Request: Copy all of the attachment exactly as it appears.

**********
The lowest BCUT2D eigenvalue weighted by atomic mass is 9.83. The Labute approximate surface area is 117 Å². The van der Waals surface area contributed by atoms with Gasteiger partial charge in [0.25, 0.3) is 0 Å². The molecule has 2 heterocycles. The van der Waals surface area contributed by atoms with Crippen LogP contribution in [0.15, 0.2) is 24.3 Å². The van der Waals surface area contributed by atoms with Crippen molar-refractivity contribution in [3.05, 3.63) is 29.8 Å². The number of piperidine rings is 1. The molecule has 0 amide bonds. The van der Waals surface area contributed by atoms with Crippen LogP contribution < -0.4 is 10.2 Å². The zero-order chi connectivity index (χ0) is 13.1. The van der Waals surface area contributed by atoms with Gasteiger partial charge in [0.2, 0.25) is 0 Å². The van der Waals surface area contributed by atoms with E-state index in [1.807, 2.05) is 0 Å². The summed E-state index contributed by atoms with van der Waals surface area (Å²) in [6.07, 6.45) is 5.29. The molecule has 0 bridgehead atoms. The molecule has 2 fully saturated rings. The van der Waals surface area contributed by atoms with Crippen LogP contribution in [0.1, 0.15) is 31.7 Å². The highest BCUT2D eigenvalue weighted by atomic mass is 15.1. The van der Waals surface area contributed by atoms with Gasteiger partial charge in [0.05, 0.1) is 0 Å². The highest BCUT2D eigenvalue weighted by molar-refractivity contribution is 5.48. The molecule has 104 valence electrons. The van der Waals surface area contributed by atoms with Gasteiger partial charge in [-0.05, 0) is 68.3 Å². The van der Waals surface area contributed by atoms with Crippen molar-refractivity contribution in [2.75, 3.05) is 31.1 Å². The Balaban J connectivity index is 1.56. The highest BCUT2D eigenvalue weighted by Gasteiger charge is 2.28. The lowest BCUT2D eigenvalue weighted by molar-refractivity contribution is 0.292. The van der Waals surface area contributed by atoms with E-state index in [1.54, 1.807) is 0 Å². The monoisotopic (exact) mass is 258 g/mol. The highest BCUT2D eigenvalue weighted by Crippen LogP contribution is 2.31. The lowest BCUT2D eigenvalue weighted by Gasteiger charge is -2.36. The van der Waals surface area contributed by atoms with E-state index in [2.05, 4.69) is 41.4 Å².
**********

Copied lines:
The lowest BCUT2D eigenvalue weighted by atomic mass is 9.83. The Labute approximate surface area is 117 Å². The van der Waals surface area contributed by atoms with Gasteiger partial charge in [0.25, 0.3) is 0 Å². The molecule has 2 heterocycles. The van der Waals surface area contributed by atoms with Crippen LogP contribution in [0.15, 0.2) is 24.3 Å². The van der Waals surface area contributed by atoms with Crippen molar-refractivity contribution in [3.05, 3.63) is 29.8 Å². The number of piperidine rings is 1. The molecule has 0 amide bonds. The van der Waals surface area contributed by atoms with Crippen LogP contribution < -0.4 is 10.2 Å². The zero-order chi connectivity index (χ0) is 13.1. The van der Waals surface area contributed by atoms with Gasteiger partial charge in [0.2, 0.25) is 0 Å². The van der Waals surface area contributed by atoms with E-state index in [1.807, 2.05) is 0 Å². The summed E-state index contributed by atoms with van der Waals surface area (Å²) in [6.07, 6.45) is 5.29. The molecule has 0 bridgehead atoms. The molecule has 2 fully saturated rings. The van der Waals surface area contributed by atoms with Crippen LogP contribution in [0.1, 0.15) is 31.7 Å². The highest BCUT2D eigenvalue weighted by atomic mass is 15.1. The van der Waals surface area contributed by atoms with Gasteiger partial charge in [0.05, 0.1) is 0 Å². The highest BCUT2D eigenvalue weighted by molar-refractivity contribution is 5.48. The molecule has 104 valence electrons. The van der Waals surface area contributed by atoms with Gasteiger partial charge in [-0.05, 0) is 68.3 Å². The van der Waals surface area contributed by atoms with Crippen molar-refractivity contribution in [2.75, 3.05) is 31.1 Å². The Balaban J connectivity index is 1.56. The highest BCUT2D eigenvalue weighted by Gasteiger charge is 2.28. The lowest BCUT2D eigenvalue weighted by molar-refractivity contribution is 0.292. The van der Waals surface area contributed by atoms with E-state index in [1.54, 1.807) is 0 Å². The monoisotopic (exact) mass is 258 g/mol. The highest BCUT2D eigenvalue weighted by Crippen LogP contribution is 2.31. The lowest BCUT2D eigenvalue weighted by Gasteiger charge is -2.36. The van der Waals surface area contributed by atoms with E-state index in [2.05, 4.69) is 41.4 Å².